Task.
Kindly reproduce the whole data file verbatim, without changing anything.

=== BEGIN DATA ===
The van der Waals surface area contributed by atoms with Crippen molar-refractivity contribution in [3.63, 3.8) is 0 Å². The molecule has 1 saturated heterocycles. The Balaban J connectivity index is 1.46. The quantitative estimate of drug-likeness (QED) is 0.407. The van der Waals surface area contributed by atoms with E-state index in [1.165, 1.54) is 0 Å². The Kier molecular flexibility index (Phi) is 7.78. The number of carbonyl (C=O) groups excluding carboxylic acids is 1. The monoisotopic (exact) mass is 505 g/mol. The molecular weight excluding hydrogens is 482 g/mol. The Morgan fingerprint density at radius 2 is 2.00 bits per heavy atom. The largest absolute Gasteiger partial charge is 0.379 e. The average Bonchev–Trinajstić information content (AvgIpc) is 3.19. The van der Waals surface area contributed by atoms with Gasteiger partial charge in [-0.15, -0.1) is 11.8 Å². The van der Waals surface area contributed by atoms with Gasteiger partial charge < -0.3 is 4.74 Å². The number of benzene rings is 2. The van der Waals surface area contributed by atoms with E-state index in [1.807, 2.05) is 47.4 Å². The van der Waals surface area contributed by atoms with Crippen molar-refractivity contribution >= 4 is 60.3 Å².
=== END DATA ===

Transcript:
The van der Waals surface area contributed by atoms with Crippen molar-refractivity contribution in [3.63, 3.8) is 0 Å². The molecule has 1 saturated heterocycles. The Balaban J connectivity index is 1.46. The quantitative estimate of drug-likeness (QED) is 0.407. The van der Waals surface area contributed by atoms with E-state index in [1.165, 1.54) is 0 Å². The Kier molecular flexibility index (Phi) is 7.78. The number of carbonyl (C=O) groups excluding carboxylic acids is 1. The monoisotopic (exact) mass is 505 g/mol. The molecular weight excluding hydrogens is 482 g/mol. The Morgan fingerprint density at radius 2 is 2.00 bits per heavy atom. The largest absolute Gasteiger partial charge is 0.379 e. The average Bonchev–Trinajstić information content (AvgIpc) is 3.19. The van der Waals surface area contributed by atoms with Gasteiger partial charge in [-0.15, -0.1) is 11.8 Å². The van der Waals surface area contributed by atoms with Gasteiger partial charge < -0.3 is 4.74 Å². The number of benzene rings is 2. The van der Waals surface area contributed by atoms with E-state index in [1.807, 2.05) is 47.4 Å². The van der Waals surface area contributed by atoms with Crippen molar-refractivity contribution >= 4 is 60.3 Å².